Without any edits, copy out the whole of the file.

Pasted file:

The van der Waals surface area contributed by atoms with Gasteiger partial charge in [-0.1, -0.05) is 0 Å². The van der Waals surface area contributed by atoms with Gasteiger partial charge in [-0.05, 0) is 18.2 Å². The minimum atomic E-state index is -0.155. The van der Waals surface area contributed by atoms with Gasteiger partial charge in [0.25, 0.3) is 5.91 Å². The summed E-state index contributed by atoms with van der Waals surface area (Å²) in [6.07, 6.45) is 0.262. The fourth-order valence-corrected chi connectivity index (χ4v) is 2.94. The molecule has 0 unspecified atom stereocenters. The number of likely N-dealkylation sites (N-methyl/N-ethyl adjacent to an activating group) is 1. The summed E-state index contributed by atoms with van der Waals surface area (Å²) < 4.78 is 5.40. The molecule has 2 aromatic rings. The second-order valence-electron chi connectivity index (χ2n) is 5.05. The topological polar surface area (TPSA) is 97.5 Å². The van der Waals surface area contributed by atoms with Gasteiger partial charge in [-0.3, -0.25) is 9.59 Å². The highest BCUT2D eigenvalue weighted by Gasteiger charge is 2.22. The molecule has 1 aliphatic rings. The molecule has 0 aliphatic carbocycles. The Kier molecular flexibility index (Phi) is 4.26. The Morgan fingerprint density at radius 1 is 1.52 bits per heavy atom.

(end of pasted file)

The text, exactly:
The van der Waals surface area contributed by atoms with Gasteiger partial charge in [-0.1, -0.05) is 0 Å². The van der Waals surface area contributed by atoms with Gasteiger partial charge in [-0.05, 0) is 18.2 Å². The minimum atomic E-state index is -0.155. The van der Waals surface area contributed by atoms with Gasteiger partial charge in [0.25, 0.3) is 5.91 Å². The summed E-state index contributed by atoms with van der Waals surface area (Å²) in [6.07, 6.45) is 0.262. The fourth-order valence-corrected chi connectivity index (χ4v) is 2.94. The molecule has 0 unspecified atom stereocenters. The number of likely N-dealkylation sites (N-methyl/N-ethyl adjacent to an activating group) is 1. The summed E-state index contributed by atoms with van der Waals surface area (Å²) < 4.78 is 5.40. The molecule has 2 aromatic rings. The second-order valence-electron chi connectivity index (χ2n) is 5.05. The topological polar surface area (TPSA) is 97.5 Å². The van der Waals surface area contributed by atoms with Gasteiger partial charge in [-0.3, -0.25) is 9.59 Å². The highest BCUT2D eigenvalue weighted by Gasteiger charge is 2.22. The molecule has 1 aliphatic rings. The molecule has 0 aliphatic carbocycles. The Kier molecular flexibility index (Phi) is 4.26. The Morgan fingerprint density at radius 1 is 1.52 bits per heavy atom.